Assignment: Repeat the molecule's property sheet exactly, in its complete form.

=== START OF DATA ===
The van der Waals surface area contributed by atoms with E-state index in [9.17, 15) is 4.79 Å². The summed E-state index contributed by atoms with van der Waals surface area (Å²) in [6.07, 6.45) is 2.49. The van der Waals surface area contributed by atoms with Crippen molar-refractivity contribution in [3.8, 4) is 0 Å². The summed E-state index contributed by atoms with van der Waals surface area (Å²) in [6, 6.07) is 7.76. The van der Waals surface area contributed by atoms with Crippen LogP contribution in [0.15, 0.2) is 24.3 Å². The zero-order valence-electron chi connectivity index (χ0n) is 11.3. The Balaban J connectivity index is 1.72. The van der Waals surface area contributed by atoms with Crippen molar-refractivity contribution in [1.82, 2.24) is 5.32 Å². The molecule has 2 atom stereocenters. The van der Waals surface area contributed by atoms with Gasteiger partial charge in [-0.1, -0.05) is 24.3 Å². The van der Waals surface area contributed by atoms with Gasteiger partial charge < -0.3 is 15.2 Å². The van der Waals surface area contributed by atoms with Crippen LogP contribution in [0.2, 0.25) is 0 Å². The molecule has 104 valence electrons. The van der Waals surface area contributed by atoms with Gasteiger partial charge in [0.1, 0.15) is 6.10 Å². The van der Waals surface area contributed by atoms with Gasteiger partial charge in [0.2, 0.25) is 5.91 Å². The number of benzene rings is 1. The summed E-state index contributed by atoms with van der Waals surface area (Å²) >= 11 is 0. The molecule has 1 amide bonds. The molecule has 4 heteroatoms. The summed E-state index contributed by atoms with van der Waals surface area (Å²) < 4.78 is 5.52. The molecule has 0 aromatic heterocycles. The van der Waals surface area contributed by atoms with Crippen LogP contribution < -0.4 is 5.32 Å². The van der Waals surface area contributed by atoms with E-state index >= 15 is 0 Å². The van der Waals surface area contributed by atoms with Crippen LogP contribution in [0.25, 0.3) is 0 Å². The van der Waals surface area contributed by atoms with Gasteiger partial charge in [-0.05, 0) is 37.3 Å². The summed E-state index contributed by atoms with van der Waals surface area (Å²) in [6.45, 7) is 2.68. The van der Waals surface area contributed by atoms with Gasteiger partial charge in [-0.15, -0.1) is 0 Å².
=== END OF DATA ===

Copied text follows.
The van der Waals surface area contributed by atoms with E-state index in [9.17, 15) is 4.79 Å². The summed E-state index contributed by atoms with van der Waals surface area (Å²) in [6.07, 6.45) is 2.49. The van der Waals surface area contributed by atoms with Crippen molar-refractivity contribution in [3.8, 4) is 0 Å². The summed E-state index contributed by atoms with van der Waals surface area (Å²) in [6, 6.07) is 7.76. The van der Waals surface area contributed by atoms with Crippen LogP contribution in [0.15, 0.2) is 24.3 Å². The zero-order valence-electron chi connectivity index (χ0n) is 11.3. The Balaban J connectivity index is 1.72. The van der Waals surface area contributed by atoms with Crippen molar-refractivity contribution in [1.82, 2.24) is 5.32 Å². The molecule has 2 atom stereocenters. The van der Waals surface area contributed by atoms with Gasteiger partial charge in [-0.1, -0.05) is 24.3 Å². The van der Waals surface area contributed by atoms with Gasteiger partial charge < -0.3 is 15.2 Å². The van der Waals surface area contributed by atoms with Crippen LogP contribution in [0.2, 0.25) is 0 Å². The molecule has 104 valence electrons. The van der Waals surface area contributed by atoms with Gasteiger partial charge in [0.1, 0.15) is 6.10 Å². The van der Waals surface area contributed by atoms with Gasteiger partial charge in [0.2, 0.25) is 5.91 Å². The number of benzene rings is 1. The summed E-state index contributed by atoms with van der Waals surface area (Å²) >= 11 is 0. The molecule has 1 amide bonds. The molecule has 4 heteroatoms. The summed E-state index contributed by atoms with van der Waals surface area (Å²) < 4.78 is 5.52. The molecule has 0 aromatic heterocycles. The van der Waals surface area contributed by atoms with Crippen LogP contribution < -0.4 is 5.32 Å². The van der Waals surface area contributed by atoms with E-state index >= 15 is 0 Å². The van der Waals surface area contributed by atoms with Crippen LogP contribution in [0.25, 0.3) is 0 Å². The van der Waals surface area contributed by atoms with Gasteiger partial charge in [-0.05, 0) is 37.3 Å². The summed E-state index contributed by atoms with van der Waals surface area (Å²) in [6.45, 7) is 2.68. The van der Waals surface area contributed by atoms with Gasteiger partial charge in [-0.15, -0.1) is 0 Å².